I am successfully opening a Windows audio device at 4K 16 bit mono format, sending the audio to another machine, opening that machine’s audio device in the same format, and playing the audio back correctly. My question is, why? The lowest supported sample rate on one machine is 8K - the other machine doesn’t even admit to going that low. All my attempts to analyze the resulting data seems to confirm that I am indeed at a 4K sample rate. I can’t find any information about what happens when you request a sample rate that is not supported.
Can anybody tell me what’s going on? Staying with the 4K sample rate will be beneficial for bandwidth reasons (the important stuff in the audio is all below 1K hz), but I can’t commit to that if it’s not going to be reliable across all Windows machines.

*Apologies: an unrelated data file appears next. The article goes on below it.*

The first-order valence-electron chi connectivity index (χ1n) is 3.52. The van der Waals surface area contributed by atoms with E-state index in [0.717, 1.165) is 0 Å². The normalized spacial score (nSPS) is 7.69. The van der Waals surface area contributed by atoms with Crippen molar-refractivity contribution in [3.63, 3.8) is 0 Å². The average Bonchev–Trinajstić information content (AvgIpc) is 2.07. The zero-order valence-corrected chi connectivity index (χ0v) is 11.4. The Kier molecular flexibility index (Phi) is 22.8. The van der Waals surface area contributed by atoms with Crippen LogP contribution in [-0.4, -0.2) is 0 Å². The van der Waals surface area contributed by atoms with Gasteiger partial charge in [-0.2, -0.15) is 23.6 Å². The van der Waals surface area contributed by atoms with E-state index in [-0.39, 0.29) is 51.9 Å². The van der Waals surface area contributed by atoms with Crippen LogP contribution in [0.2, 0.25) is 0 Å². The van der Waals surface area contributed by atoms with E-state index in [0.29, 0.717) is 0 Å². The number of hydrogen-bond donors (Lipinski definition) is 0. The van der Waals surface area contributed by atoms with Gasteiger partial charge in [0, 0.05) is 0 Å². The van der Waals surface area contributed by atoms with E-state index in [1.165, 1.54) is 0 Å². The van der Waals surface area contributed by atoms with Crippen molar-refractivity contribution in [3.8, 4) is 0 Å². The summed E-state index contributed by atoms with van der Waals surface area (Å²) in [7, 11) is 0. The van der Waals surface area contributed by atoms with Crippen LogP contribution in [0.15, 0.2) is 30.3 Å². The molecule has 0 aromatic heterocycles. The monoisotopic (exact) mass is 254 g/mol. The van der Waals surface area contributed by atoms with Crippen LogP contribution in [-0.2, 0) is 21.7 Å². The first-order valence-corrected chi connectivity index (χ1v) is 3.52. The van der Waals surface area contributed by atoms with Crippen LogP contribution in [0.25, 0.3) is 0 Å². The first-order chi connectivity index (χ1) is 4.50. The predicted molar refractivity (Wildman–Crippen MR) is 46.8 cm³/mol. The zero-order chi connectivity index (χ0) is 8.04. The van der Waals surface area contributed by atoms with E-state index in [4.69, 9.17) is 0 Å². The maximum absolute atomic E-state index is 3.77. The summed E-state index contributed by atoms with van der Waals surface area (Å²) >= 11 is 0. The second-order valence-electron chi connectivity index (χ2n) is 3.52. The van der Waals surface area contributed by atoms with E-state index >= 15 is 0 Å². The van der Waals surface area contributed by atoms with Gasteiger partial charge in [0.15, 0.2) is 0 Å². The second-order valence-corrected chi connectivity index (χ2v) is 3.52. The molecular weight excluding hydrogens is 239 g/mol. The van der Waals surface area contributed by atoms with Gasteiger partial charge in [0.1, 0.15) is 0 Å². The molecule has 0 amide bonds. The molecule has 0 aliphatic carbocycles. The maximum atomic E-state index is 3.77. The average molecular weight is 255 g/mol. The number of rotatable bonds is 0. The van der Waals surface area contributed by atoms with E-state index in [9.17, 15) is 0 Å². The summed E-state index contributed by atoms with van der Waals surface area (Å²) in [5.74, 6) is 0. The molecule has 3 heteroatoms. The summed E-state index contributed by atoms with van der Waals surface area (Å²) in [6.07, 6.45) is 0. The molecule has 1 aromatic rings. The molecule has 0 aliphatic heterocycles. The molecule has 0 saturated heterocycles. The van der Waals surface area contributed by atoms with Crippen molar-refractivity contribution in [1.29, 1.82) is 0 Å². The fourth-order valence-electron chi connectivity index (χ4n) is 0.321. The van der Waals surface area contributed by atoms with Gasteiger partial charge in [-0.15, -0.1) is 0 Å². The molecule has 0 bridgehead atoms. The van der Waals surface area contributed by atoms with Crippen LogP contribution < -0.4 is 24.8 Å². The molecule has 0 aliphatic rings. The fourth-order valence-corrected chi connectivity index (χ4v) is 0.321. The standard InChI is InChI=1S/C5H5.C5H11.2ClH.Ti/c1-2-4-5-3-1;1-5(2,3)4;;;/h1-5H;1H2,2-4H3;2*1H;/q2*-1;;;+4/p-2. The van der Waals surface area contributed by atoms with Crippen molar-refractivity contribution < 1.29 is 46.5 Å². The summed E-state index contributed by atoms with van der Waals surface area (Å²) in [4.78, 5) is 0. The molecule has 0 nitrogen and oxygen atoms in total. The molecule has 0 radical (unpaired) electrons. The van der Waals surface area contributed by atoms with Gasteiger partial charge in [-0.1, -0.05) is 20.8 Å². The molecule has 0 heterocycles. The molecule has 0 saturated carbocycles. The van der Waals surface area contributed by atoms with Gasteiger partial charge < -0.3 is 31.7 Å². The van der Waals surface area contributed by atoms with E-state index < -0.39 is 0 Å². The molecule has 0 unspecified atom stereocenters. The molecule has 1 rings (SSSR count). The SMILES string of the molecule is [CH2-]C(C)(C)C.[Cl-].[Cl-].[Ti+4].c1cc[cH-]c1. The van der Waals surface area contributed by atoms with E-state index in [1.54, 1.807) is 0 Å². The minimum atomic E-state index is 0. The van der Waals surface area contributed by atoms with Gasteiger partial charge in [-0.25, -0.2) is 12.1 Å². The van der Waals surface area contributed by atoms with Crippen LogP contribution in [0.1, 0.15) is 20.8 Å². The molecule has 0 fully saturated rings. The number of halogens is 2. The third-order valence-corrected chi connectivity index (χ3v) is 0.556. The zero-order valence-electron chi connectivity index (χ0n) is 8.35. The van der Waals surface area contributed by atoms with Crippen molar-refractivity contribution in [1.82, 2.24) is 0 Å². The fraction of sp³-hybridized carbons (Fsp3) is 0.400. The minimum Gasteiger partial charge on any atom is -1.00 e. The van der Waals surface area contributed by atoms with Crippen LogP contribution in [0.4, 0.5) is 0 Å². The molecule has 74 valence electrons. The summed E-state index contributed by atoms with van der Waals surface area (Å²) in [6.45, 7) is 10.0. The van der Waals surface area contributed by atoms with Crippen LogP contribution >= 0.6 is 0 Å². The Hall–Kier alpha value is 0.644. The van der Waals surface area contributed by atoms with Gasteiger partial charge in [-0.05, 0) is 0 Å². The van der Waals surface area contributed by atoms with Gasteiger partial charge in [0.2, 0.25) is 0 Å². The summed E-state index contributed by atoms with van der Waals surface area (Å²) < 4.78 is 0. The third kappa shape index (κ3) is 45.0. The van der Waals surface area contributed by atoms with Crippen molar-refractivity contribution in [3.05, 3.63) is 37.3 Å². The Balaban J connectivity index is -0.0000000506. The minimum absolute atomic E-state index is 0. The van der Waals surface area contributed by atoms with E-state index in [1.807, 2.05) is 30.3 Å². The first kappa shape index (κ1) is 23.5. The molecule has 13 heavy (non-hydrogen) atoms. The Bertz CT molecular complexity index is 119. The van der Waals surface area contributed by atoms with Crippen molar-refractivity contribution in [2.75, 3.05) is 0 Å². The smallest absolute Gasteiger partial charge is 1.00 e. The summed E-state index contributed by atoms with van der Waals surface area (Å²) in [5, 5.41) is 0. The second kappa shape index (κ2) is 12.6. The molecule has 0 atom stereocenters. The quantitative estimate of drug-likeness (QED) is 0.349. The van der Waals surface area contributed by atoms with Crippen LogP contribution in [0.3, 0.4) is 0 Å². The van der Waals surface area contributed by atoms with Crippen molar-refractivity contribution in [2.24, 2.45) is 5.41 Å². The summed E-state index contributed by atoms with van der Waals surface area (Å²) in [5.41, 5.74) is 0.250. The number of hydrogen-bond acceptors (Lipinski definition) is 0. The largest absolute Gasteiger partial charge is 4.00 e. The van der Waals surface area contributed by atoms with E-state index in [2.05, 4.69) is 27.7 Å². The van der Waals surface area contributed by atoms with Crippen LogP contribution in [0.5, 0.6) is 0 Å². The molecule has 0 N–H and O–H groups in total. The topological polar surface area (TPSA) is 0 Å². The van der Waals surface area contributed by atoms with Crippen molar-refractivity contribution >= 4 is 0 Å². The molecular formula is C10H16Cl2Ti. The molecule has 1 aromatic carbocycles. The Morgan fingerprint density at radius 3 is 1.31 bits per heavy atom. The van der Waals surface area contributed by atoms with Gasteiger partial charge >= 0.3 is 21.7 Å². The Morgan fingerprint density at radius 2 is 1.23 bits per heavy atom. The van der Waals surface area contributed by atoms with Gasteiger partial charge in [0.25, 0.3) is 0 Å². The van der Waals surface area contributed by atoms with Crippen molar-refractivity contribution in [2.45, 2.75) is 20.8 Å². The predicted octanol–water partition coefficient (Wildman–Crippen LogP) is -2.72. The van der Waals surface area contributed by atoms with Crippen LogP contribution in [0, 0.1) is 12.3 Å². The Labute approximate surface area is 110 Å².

If I had to guess at it, I’d say it’s because Audacity is not a scientific instrument or WAV editor. It’s an audio production editor and there’s very little entertaining music below 1500Hz. Every so often somebody will complain bitterly that Audacity doesn’t maintain bit-accurate digital clips through the system. No, it doesn’t because not doing that sounds better in a show.
Exactly “how” it does it is platform specific, but in general terms, if Audacity requests 4000 Hz sample rate and the hardware does not support that, then Portaudio will negotiate with the sound system and the data will be converted at some point between the hardware and Audacity into the requested format, or the request for data will fail and generate an error. The library in Audacity that handles this is Portaudio. It then comes down to what that Portaudio, the computer sound system and the sound card drivers decide to do.